He's just a walk-on. Number 39 in your program, zero in your heart. Means nothing to you. Just another sadly spotless jersey on the sideline.
So how is it that Josh Amstutz is the toughest, bravest and most inspirational member of Texas A&M's football team?
Well, look at his right leg. There are two scars left by a bullet that passed through it almost two years ago, a gift from an Iraqi sniper. How he runs on it as well as he does is anybody's guess.
Look at his jaw. It was stern and square enough for the Marine honor guard that flanked President Clinton during ceremonial events at the White House and led George W. Bush down Pennsylvania Avenue on Inauguration Day.
Look at his eyes. They're practically Aggie maroon-and-white. What other 23-year-old Purple Heart winner would volunteer as scout-team meat five days a week just so he can stand on the sidelines on Saturdays in the fall yelping, "Gig 'em Aggies"?
"I can't believe I'm on the team," says Amstutz, an A&M sophomore with freshman eligibility. "One practice it was pretty hot and everybody was complaining. But I thought to myself, Hey, this isn't bad. It beats being in 120 degrees in Iraq in a hazardous chemical protective suit. And at least nobody's shooting at me."
You want to bitch about the training table? There were days when all he had to eat was one dried meal. "The scary part," he says, "was we got so hungry, we started liking it." In fact, when he was recuperating in the hospital after he got shot, a doctor saw him take a cookie off his lunch tray and hide it under his pillow.
"What are you doing?" the doctor asked.
"Saving food for later, sir," Amstutz admitted.
"Son," said the doctor, "you don't have to do that anymore."
You want to rag about the road hotel? This is a guy who dug a hole for his bed every night, "as deep as you could get it before you fell asleep." And every time praying you weren't digging your own grave.
You want to whine about the pressure of big-time college football? Amstutz had to kill people. "All my teammates ask me that question, but it's not something I want to talk about," he says. But he carried a machine gun and an M-16 with a grenade launcher, and concedes that he did kill other men.
Through it all, he never gave up his football dream. Gave up? Hell, it's what kept him going.
A tight end at Jasper (Ind.) High, catching passes from eventual LSU standout Matt Mauck, he actually had two goals: become a Marine and play college football. How could he have known that one wish would nearly wipe out the other?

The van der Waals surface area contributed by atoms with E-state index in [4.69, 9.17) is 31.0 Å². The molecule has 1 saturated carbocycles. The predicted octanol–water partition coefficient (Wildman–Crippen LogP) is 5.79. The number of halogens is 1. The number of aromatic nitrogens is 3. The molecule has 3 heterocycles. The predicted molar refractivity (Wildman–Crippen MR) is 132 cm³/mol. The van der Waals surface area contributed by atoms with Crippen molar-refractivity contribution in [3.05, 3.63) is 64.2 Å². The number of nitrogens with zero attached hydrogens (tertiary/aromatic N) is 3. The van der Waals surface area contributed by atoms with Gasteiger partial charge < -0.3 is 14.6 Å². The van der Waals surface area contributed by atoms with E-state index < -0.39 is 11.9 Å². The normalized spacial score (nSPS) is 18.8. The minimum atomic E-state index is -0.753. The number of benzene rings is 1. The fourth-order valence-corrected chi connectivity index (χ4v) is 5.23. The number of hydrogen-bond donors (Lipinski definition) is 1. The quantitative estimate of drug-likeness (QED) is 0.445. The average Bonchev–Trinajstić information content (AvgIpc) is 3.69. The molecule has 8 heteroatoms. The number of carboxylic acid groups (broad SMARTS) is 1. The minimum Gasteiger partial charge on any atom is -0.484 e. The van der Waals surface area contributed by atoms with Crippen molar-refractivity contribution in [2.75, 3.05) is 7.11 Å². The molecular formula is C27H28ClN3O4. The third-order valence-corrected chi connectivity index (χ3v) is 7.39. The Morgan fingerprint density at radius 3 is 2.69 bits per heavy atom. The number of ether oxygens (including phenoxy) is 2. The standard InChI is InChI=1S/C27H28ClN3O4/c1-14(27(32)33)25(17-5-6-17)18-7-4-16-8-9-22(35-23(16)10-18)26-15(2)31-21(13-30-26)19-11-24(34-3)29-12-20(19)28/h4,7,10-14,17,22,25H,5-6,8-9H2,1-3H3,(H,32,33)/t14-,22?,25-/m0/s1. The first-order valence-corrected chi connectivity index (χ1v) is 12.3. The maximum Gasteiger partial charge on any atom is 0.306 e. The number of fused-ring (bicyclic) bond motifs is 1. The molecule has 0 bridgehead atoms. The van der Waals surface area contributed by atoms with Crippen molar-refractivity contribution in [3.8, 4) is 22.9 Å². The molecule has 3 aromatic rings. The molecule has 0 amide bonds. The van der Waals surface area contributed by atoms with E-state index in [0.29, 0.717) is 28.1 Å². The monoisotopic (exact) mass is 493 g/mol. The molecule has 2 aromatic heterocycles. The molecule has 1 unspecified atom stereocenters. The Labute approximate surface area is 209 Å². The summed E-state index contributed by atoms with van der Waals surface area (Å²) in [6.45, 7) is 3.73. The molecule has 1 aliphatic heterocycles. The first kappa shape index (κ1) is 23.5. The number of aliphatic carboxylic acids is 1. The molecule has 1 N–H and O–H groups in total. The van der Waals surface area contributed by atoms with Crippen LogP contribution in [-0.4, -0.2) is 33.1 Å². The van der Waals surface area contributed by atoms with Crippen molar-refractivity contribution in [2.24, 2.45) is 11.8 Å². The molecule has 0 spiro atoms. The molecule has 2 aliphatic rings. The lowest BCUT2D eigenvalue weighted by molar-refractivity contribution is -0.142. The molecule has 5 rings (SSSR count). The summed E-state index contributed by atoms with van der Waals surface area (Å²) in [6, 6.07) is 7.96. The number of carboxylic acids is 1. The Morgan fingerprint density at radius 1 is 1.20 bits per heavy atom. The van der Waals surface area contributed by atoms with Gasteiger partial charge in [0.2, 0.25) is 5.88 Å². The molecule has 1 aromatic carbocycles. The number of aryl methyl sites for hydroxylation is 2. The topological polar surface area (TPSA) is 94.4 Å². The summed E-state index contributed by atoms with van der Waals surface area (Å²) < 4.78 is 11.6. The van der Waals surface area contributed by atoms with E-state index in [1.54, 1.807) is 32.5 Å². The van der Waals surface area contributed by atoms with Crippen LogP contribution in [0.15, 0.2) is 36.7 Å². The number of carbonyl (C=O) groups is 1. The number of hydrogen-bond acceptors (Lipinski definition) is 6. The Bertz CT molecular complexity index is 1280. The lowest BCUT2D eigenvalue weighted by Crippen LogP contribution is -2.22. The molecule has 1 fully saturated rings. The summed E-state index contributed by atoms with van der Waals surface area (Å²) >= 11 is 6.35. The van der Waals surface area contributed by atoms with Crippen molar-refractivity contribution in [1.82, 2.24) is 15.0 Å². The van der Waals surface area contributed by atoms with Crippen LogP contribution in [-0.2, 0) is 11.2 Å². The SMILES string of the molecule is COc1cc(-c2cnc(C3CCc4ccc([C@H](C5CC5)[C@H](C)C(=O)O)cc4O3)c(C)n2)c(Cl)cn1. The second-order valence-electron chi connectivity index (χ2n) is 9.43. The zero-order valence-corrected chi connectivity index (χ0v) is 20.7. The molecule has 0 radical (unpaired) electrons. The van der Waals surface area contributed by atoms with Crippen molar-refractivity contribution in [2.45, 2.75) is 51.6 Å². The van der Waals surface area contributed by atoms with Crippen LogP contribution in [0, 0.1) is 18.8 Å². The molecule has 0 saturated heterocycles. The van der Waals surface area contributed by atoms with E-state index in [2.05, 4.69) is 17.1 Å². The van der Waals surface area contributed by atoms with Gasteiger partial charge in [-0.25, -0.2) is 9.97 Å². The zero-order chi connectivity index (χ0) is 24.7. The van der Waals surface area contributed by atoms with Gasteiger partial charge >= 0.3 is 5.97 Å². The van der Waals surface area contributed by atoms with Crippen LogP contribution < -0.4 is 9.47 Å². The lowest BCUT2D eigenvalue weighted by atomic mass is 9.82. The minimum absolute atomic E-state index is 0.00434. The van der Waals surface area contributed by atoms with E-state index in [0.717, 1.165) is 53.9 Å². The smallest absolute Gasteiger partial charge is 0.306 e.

Amstutz reported to boot camp three days after he graduated from Jasper in 1999, and he became such a dogged Marine--he could stand for hours and hours without so much as twitching--that he was assigned to the White House eight weeks out of camp. "The only bad thing about the White House is the crazy squirrels there," he says. "They jump around in the trees, and the branches slap you in the face and you can't do a thing about it."
While in D.C., he met Fox TV intern and Texas A&M alum Jessica Fontenot and eventually married her. On a trip out West with Fontenot in November 2001, Amstutz witnessed one of the great spectacles in college football: a Texas A&M game in College Station. "I knew right then I wanted to play for the Aggies," he says.
But 9/11 made him itch to fight. Before being shipped out to the Middle East, Amstutz said goodbye to his father-in-law, who was dying of cancer. "I won't be here when you get back," Jessica's dad said. "So come home and take care of my little girl."
That suddenly looked doubtful on April 8, 2003, when Amstutz's unit was checking out a tip that there was a weapons cache in a school. "Bullets started whizzing by like in Saving Private Ryan," he remembers. One went clean through his leg, just above the knee. He dragged himself to a medic, who told him he was lucky: The bullet got only muscle.
Yet he wouldn't give up his dream of playing football. For a year he put all his Marine determination into rehabbing that leg and added 40 pounds to his post-Iraq weight of 155. Having served his four years of active duty, he enrolled in a junior college in the fall of '03, transferred to A&M this year and in August was one of about 60 students to try out for a half dozen walk-on spots. He made the team as a safety--Rudy with a bullet.
"When I first met him, he told me, 'It's an honor to be in the same locker room with you,'" says the Aggies' NFL-bound wide receiver, Terrence Murphy. "But now that I know his story, I think the same exact thing about him."
Amstutz hasn't been in a game yet, but if he could get in for just one play, "I'd want to cover a kickoff. That's my dream. I wouldn't want any big glory thing. Just one kickoff."
On New Year's Day the Aggies play Tennessee at the Cotton Bowl. Hey, coach Dennis Franchione, can't you put him in?
After all, he went in for you.
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What other Purple Heart winner would volunteer as scout-team meat five days a week so he can stand on the sideline?
PETER READ MILLER